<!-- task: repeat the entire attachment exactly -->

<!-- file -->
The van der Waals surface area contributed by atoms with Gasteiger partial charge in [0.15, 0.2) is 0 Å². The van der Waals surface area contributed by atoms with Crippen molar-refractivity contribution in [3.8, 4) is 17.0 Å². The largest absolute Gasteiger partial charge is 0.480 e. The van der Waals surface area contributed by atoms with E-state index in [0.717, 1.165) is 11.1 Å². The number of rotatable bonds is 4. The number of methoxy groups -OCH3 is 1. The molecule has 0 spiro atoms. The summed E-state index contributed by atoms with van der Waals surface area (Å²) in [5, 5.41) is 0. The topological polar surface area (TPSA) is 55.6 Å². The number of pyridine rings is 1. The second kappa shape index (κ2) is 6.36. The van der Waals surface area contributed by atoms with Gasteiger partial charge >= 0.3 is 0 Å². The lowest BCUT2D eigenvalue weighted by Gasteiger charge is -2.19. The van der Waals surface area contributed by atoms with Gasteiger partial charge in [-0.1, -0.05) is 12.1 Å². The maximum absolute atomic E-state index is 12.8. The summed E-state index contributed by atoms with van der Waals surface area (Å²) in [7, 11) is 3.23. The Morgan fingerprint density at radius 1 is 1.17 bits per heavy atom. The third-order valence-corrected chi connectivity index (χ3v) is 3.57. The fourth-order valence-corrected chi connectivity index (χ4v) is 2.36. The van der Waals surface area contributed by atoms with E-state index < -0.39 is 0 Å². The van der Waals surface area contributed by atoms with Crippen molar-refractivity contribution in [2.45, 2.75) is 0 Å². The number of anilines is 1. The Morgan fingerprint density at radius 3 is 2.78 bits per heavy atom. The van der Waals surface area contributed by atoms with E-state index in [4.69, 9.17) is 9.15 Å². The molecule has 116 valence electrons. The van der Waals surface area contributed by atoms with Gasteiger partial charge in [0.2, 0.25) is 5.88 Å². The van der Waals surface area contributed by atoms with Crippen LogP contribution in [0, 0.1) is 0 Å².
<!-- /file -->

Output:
The van der Waals surface area contributed by atoms with Gasteiger partial charge in [0.15, 0.2) is 0 Å². The van der Waals surface area contributed by atoms with Crippen molar-refractivity contribution in [3.8, 4) is 17.0 Å². The largest absolute Gasteiger partial charge is 0.480 e. The van der Waals surface area contributed by atoms with E-state index in [0.717, 1.165) is 11.1 Å². The number of rotatable bonds is 4. The number of methoxy groups -OCH3 is 1. The molecule has 0 spiro atoms. The summed E-state index contributed by atoms with van der Waals surface area (Å²) in [5, 5.41) is 0. The topological polar surface area (TPSA) is 55.6 Å². The number of pyridine rings is 1. The second kappa shape index (κ2) is 6.36. The van der Waals surface area contributed by atoms with Gasteiger partial charge >= 0.3 is 0 Å². The lowest BCUT2D eigenvalue weighted by Gasteiger charge is -2.19. The van der Waals surface area contributed by atoms with Gasteiger partial charge in [-0.1, -0.05) is 12.1 Å². The maximum absolute atomic E-state index is 12.8. The summed E-state index contributed by atoms with van der Waals surface area (Å²) in [7, 11) is 3.23. The Morgan fingerprint density at radius 1 is 1.17 bits per heavy atom. The third-order valence-corrected chi connectivity index (χ3v) is 3.57. The fourth-order valence-corrected chi connectivity index (χ4v) is 2.36. The van der Waals surface area contributed by atoms with E-state index < -0.39 is 0 Å². The van der Waals surface area contributed by atoms with Crippen molar-refractivity contribution in [2.45, 2.75) is 0 Å². The number of anilines is 1. The Morgan fingerprint density at radius 3 is 2.78 bits per heavy atom. The van der Waals surface area contributed by atoms with E-state index in [4.69, 9.17) is 9.15 Å². The molecule has 116 valence electrons. The van der Waals surface area contributed by atoms with Gasteiger partial charge in [0.2, 0.25) is 5.88 Å². The van der Waals surface area contributed by atoms with Crippen LogP contribution in [0, 0.1) is 0 Å².